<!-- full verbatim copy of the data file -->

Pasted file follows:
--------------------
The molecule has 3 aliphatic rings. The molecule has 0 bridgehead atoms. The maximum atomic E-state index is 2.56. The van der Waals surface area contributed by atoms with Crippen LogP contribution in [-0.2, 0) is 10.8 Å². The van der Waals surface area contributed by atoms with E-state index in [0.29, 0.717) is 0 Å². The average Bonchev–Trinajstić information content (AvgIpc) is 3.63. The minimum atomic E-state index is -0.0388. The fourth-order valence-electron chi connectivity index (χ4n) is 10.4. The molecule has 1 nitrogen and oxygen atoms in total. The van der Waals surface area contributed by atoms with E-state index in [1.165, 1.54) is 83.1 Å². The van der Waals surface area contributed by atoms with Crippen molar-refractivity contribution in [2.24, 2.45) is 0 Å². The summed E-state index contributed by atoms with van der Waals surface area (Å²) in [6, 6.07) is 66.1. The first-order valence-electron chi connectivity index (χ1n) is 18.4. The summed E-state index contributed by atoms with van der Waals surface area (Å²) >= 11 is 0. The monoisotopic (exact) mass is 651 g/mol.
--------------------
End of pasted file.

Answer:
The molecule has 3 aliphatic rings. The molecule has 0 bridgehead atoms. The maximum atomic E-state index is 2.56. The van der Waals surface area contributed by atoms with Crippen LogP contribution in [-0.2, 0) is 10.8 Å². The van der Waals surface area contributed by atoms with E-state index in [0.29, 0.717) is 0 Å². The average Bonchev–Trinajstić information content (AvgIpc) is 3.63. The minimum atomic E-state index is -0.0388. The fourth-order valence-electron chi connectivity index (χ4n) is 10.4. The molecule has 1 nitrogen and oxygen atoms in total. The van der Waals surface area contributed by atoms with E-state index in [1.165, 1.54) is 83.1 Å². The van der Waals surface area contributed by atoms with Crippen molar-refractivity contribution in [2.24, 2.45) is 0 Å². The summed E-state index contributed by atoms with van der Waals surface area (Å²) in [6, 6.07) is 66.1. The first-order valence-electron chi connectivity index (χ1n) is 18.4. The summed E-state index contributed by atoms with van der Waals surface area (Å²) >= 11 is 0. The monoisotopic (exact) mass is 651 g/mol.